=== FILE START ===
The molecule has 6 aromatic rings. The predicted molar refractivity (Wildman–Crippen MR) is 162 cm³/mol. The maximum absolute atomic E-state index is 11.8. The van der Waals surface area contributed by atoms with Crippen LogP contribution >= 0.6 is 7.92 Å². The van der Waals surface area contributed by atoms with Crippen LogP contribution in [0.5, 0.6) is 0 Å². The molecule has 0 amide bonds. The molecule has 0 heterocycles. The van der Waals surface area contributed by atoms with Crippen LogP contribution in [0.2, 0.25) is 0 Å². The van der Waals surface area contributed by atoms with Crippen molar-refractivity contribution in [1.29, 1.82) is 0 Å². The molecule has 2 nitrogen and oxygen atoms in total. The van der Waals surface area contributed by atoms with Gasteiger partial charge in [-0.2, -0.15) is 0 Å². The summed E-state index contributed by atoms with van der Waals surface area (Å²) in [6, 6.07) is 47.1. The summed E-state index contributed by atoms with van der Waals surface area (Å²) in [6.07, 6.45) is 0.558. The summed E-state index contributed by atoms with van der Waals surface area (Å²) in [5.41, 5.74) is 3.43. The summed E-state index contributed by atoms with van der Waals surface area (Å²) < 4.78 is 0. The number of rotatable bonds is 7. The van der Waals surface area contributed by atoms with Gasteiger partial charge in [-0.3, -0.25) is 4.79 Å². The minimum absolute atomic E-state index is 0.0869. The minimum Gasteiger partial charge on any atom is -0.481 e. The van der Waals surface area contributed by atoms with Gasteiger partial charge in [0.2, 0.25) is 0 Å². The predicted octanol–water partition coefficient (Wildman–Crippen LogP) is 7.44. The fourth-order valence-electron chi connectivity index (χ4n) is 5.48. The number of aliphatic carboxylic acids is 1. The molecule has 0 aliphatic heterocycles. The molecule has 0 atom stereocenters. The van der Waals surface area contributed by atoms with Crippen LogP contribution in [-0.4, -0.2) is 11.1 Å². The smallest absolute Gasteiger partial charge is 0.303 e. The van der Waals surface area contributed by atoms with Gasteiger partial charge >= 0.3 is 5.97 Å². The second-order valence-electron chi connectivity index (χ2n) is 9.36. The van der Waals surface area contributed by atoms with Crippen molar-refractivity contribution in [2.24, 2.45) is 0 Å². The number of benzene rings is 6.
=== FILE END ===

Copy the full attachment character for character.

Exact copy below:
The molecule has 6 aromatic rings. The predicted molar refractivity (Wildman–Crippen MR) is 162 cm³/mol. The maximum absolute atomic E-state index is 11.8. The van der Waals surface area contributed by atoms with Crippen LogP contribution >= 0.6 is 7.92 Å². The van der Waals surface area contributed by atoms with Crippen LogP contribution in [0.5, 0.6) is 0 Å². The molecule has 0 amide bonds. The molecule has 0 heterocycles. The van der Waals surface area contributed by atoms with Crippen LogP contribution in [0.2, 0.25) is 0 Å². The van der Waals surface area contributed by atoms with Crippen molar-refractivity contribution in [1.29, 1.82) is 0 Å². The molecule has 2 nitrogen and oxygen atoms in total. The van der Waals surface area contributed by atoms with Gasteiger partial charge in [-0.2, -0.15) is 0 Å². The summed E-state index contributed by atoms with van der Waals surface area (Å²) in [6, 6.07) is 47.1. The summed E-state index contributed by atoms with van der Waals surface area (Å²) in [6.07, 6.45) is 0.558. The summed E-state index contributed by atoms with van der Waals surface area (Å²) in [5.41, 5.74) is 3.43. The summed E-state index contributed by atoms with van der Waals surface area (Å²) < 4.78 is 0. The number of rotatable bonds is 7. The van der Waals surface area contributed by atoms with Gasteiger partial charge in [-0.3, -0.25) is 4.79 Å². The minimum absolute atomic E-state index is 0.0869. The minimum Gasteiger partial charge on any atom is -0.481 e. The van der Waals surface area contributed by atoms with Gasteiger partial charge in [0.2, 0.25) is 0 Å². The predicted octanol–water partition coefficient (Wildman–Crippen LogP) is 7.44. The fourth-order valence-electron chi connectivity index (χ4n) is 5.48. The number of aliphatic carboxylic acids is 1. The molecule has 0 aliphatic heterocycles. The molecule has 0 atom stereocenters. The van der Waals surface area contributed by atoms with Crippen LogP contribution in [-0.4, -0.2) is 11.1 Å². The smallest absolute Gasteiger partial charge is 0.303 e. The van der Waals surface area contributed by atoms with Gasteiger partial charge >= 0.3 is 5.97 Å². The second-order valence-electron chi connectivity index (χ2n) is 9.36. The van der Waals surface area contributed by atoms with Crippen molar-refractivity contribution in [2.24, 2.45) is 0 Å². The number of benzene rings is 6.